I was hopeless at the various school sports when I was a kid.  Athletics day always saw me coming in last, same with swimming.  Whinging to my mother did no good.  But she did point out to me that I excelled in my chosen sport (dance) and that many of the children that were beating me at running and swimming couldn't dance.   It taught me that not only can we not win at everything, but that we don't actually HAVE to win at everything.  Who cares if I couldn't run fast?  It wasn't important to me, and not something that I needed to spend my time trying to be better at.  But dancing was my thing, and that was where I put my effort and let my competitive streak go wild.  I think that was as an important lesson, if not more so, than the 'you don't always have to win' lesson.

#5 liveworkplay

Posted 16 November 2012 - 09:43 AM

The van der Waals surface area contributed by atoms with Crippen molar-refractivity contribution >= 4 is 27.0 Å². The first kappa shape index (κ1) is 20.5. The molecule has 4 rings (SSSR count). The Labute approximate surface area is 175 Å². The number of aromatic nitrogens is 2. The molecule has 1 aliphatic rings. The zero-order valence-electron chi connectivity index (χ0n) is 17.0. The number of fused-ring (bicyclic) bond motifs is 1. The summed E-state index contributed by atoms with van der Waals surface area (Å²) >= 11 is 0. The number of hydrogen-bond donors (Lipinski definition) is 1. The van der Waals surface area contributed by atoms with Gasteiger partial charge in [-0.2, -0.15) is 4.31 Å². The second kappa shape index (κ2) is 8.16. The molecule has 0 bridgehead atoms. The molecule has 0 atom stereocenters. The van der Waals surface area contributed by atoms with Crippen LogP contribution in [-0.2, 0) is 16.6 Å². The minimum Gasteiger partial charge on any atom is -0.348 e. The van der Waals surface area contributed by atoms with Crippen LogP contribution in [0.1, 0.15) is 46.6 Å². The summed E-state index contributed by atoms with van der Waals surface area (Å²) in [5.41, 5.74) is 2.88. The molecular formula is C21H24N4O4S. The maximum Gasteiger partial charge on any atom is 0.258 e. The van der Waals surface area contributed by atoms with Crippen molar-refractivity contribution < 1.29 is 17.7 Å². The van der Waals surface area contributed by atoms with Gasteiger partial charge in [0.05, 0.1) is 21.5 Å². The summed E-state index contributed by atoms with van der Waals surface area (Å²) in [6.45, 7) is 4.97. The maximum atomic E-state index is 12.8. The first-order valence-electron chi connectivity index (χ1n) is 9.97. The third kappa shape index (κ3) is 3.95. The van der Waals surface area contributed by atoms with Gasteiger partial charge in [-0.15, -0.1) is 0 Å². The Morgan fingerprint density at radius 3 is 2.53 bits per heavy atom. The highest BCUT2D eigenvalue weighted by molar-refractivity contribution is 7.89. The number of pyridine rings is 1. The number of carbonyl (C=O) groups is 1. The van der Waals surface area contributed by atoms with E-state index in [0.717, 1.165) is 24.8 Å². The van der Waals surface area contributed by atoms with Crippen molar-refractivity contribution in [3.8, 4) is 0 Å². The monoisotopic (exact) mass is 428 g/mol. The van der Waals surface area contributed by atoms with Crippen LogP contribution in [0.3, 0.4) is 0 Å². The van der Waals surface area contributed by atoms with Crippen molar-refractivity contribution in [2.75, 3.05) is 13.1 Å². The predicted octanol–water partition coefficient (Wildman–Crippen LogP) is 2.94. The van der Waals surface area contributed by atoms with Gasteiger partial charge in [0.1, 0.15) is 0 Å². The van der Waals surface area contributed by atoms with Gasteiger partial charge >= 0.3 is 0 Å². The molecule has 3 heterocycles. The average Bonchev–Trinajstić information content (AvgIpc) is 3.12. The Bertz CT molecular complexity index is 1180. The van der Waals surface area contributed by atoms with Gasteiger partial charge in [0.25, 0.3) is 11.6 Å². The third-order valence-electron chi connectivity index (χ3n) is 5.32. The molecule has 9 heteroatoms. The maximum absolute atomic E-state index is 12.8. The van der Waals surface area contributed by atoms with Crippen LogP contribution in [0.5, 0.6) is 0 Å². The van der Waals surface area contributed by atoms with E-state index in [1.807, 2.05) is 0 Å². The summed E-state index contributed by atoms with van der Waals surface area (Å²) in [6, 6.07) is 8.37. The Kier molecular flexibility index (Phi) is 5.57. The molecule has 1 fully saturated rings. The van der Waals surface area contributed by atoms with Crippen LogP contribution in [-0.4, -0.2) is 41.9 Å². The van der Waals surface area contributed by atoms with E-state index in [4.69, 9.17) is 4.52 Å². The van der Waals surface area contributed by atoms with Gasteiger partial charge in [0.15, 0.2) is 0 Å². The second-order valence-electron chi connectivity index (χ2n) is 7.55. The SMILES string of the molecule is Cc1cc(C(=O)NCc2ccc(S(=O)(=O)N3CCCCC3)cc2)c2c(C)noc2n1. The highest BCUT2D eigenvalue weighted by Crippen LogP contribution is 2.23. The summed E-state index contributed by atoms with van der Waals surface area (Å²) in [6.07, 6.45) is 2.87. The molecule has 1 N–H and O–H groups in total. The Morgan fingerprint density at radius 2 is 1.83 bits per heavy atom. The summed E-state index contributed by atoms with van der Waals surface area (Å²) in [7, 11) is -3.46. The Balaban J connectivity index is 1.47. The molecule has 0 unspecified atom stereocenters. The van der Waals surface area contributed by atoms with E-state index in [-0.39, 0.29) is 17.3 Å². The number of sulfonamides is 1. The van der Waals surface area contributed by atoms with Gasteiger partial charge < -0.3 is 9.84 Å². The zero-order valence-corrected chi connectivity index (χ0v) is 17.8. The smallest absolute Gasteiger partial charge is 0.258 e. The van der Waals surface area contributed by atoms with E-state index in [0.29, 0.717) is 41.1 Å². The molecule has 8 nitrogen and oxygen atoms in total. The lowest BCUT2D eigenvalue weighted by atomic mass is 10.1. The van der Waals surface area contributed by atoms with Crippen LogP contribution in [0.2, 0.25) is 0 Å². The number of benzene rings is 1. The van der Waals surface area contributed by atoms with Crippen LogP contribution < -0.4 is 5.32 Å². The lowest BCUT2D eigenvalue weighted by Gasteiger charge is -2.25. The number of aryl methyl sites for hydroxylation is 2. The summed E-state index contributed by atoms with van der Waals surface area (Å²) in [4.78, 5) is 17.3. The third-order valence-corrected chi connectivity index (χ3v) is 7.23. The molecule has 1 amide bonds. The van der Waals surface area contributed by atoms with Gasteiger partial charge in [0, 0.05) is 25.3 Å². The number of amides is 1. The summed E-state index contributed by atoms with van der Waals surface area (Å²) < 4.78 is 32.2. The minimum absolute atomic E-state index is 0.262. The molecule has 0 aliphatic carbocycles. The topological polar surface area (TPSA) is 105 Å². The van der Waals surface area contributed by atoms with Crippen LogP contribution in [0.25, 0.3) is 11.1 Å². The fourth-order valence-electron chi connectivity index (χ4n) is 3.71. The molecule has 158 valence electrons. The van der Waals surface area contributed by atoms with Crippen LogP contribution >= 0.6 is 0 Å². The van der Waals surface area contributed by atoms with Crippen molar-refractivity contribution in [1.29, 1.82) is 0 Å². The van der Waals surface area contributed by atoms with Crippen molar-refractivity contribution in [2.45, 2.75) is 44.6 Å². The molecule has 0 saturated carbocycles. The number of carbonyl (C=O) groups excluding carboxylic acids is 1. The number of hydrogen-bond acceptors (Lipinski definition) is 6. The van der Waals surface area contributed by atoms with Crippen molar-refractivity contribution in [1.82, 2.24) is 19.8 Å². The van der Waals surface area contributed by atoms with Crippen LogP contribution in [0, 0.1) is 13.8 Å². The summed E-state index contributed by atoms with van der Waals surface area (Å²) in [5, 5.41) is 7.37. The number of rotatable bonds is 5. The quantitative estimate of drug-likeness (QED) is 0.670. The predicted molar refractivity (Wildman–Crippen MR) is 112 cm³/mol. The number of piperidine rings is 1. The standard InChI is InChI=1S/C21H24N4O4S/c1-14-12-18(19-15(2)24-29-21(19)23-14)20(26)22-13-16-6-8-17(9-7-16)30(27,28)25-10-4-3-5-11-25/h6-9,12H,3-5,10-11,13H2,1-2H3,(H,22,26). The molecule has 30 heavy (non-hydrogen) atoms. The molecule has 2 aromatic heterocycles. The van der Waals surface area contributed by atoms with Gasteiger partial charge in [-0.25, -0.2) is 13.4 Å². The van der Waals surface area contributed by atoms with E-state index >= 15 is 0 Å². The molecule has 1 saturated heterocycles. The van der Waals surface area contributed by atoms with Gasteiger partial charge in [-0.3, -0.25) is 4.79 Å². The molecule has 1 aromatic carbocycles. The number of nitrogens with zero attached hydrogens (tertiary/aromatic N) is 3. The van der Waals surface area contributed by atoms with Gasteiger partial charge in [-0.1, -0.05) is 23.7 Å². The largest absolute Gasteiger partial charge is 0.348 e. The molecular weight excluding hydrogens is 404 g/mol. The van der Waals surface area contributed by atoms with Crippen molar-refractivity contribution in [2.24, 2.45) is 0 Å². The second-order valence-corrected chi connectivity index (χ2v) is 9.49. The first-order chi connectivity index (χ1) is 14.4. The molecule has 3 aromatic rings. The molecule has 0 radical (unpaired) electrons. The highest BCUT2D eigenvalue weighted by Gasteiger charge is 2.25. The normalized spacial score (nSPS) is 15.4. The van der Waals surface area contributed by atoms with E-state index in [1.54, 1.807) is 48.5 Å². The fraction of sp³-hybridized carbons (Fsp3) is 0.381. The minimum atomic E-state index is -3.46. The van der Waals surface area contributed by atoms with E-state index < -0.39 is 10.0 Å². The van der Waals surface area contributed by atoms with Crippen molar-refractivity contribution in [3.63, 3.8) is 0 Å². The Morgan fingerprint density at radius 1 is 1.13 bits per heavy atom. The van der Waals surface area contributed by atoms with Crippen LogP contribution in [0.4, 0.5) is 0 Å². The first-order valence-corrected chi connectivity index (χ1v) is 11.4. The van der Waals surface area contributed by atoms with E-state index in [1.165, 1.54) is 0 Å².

I think there is a happy medium. Let's face it, life is a competition. You cannot shield kids from that. But I think teaching them that it is not the be all and end all in all situations and teaching them that we all have our strengths and weaknesses is paramount.

QUOTE
explained how psychologists now believe children who never learn to fail can find life extremely hard as adults, often leading to an inability to cope when things don’t go their way. So by letting them experience the disappointment of loss when they're young, we're actually helping our children by preparing them for the ups and downs of life.


I totally agree. We need to learn how to fail, how to cope with failure and how to do it gracefully. I would much rather my kids fail now in their preteens, then their first taste of failure be as an adult. My eldest DD is currently older, larger and more mature then her peers. She therefore finds school and associated activities  easy first go and consequently either competes above her age/grade level or gets very good grades with minimal effort. I have a hard time convincing other parents that this is not actually a good thing as she has never failed at anything and I am getting concerned how my sensitive child will cope with her first real big failure. People just think I am not proud of her achievements or being modest but it is not that all.